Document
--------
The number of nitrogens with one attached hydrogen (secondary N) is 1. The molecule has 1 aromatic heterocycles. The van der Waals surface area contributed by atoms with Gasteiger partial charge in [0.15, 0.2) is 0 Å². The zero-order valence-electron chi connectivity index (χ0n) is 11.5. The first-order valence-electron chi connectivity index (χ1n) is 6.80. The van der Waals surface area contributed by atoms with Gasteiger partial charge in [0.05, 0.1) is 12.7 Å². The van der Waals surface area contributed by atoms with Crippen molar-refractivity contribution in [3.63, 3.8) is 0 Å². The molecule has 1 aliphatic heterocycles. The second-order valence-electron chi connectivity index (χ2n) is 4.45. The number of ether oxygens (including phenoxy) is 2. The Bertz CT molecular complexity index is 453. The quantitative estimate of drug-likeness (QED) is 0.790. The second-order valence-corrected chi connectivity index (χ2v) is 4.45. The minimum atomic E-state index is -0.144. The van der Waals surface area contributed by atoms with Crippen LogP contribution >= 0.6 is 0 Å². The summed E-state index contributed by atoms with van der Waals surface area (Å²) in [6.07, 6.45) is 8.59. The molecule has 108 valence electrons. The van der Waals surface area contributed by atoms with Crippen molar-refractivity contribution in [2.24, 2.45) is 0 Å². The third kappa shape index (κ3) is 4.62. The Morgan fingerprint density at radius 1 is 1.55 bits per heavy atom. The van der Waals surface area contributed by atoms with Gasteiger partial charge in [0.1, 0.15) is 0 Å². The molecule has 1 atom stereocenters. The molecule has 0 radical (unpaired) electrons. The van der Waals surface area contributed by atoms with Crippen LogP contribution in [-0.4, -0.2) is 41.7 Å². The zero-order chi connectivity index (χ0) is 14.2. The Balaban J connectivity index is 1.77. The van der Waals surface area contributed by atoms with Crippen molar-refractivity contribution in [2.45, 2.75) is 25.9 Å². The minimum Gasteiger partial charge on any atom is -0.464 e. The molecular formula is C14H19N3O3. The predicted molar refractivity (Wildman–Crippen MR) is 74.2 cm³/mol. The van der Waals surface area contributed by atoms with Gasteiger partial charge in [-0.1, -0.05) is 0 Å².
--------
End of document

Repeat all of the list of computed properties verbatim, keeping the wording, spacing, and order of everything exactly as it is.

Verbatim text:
The number of nitrogens with one attached hydrogen (secondary N) is 1. The molecule has 1 aromatic heterocycles. The van der Waals surface area contributed by atoms with Gasteiger partial charge in [0.15, 0.2) is 0 Å². The zero-order valence-electron chi connectivity index (χ0n) is 11.5. The first-order valence-electron chi connectivity index (χ1n) is 6.80. The van der Waals surface area contributed by atoms with Gasteiger partial charge in [0.05, 0.1) is 12.7 Å². The van der Waals surface area contributed by atoms with Crippen molar-refractivity contribution in [3.63, 3.8) is 0 Å². The molecule has 1 aliphatic heterocycles. The second-order valence-electron chi connectivity index (χ2n) is 4.45. The number of ether oxygens (including phenoxy) is 2. The Bertz CT molecular complexity index is 453. The quantitative estimate of drug-likeness (QED) is 0.790. The second-order valence-corrected chi connectivity index (χ2v) is 4.45. The minimum atomic E-state index is -0.144. The van der Waals surface area contributed by atoms with Crippen LogP contribution >= 0.6 is 0 Å². The summed E-state index contributed by atoms with van der Waals surface area (Å²) in [6.07, 6.45) is 8.59. The molecule has 108 valence electrons. The van der Waals surface area contributed by atoms with Crippen molar-refractivity contribution in [2.24, 2.45) is 0 Å². The third kappa shape index (κ3) is 4.62. The Morgan fingerprint density at radius 1 is 1.55 bits per heavy atom. The van der Waals surface area contributed by atoms with Gasteiger partial charge in [0.1, 0.15) is 0 Å². The molecule has 1 atom stereocenters. The molecule has 0 radical (unpaired) electrons. The van der Waals surface area contributed by atoms with Crippen LogP contribution in [-0.4, -0.2) is 41.7 Å². The zero-order chi connectivity index (χ0) is 14.2. The Balaban J connectivity index is 1.77. The van der Waals surface area contributed by atoms with Crippen molar-refractivity contribution in [2.45, 2.75) is 25.9 Å². The minimum Gasteiger partial charge on any atom is -0.464 e. The molecular formula is C14H19N3O3. The predicted molar refractivity (Wildman–Crippen MR) is 74.2 cm³/mol. The van der Waals surface area contributed by atoms with Gasteiger partial charge in [-0.1, -0.05) is 0 Å².